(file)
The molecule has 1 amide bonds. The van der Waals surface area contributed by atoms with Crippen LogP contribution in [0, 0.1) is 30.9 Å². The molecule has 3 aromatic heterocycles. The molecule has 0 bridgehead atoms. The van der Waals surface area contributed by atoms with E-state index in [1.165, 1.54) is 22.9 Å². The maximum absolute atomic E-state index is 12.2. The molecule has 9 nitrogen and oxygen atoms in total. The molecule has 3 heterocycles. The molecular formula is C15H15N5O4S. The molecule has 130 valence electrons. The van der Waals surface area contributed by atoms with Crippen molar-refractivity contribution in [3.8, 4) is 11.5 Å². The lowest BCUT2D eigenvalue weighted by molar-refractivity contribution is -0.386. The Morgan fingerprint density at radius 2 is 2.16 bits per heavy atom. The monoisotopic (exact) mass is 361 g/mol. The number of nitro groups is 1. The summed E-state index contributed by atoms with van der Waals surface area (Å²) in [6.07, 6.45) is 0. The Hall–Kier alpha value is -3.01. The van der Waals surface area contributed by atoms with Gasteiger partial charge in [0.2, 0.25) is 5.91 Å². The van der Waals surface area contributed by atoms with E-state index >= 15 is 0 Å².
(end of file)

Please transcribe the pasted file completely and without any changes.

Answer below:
The molecule has 1 amide bonds. The van der Waals surface area contributed by atoms with Crippen LogP contribution in [0, 0.1) is 30.9 Å². The molecule has 3 aromatic heterocycles. The molecule has 0 bridgehead atoms. The van der Waals surface area contributed by atoms with E-state index in [1.165, 1.54) is 22.9 Å². The maximum absolute atomic E-state index is 12.2. The molecule has 9 nitrogen and oxygen atoms in total. The molecule has 3 heterocycles. The molecular formula is C15H15N5O4S. The molecule has 130 valence electrons. The van der Waals surface area contributed by atoms with Crippen molar-refractivity contribution in [3.8, 4) is 11.5 Å². The lowest BCUT2D eigenvalue weighted by molar-refractivity contribution is -0.386. The Morgan fingerprint density at radius 2 is 2.16 bits per heavy atom. The monoisotopic (exact) mass is 361 g/mol. The number of nitro groups is 1. The summed E-state index contributed by atoms with van der Waals surface area (Å²) in [6.07, 6.45) is 0. The Hall–Kier alpha value is -3.01. The van der Waals surface area contributed by atoms with Gasteiger partial charge in [0.2, 0.25) is 5.91 Å². The van der Waals surface area contributed by atoms with E-state index >= 15 is 0 Å².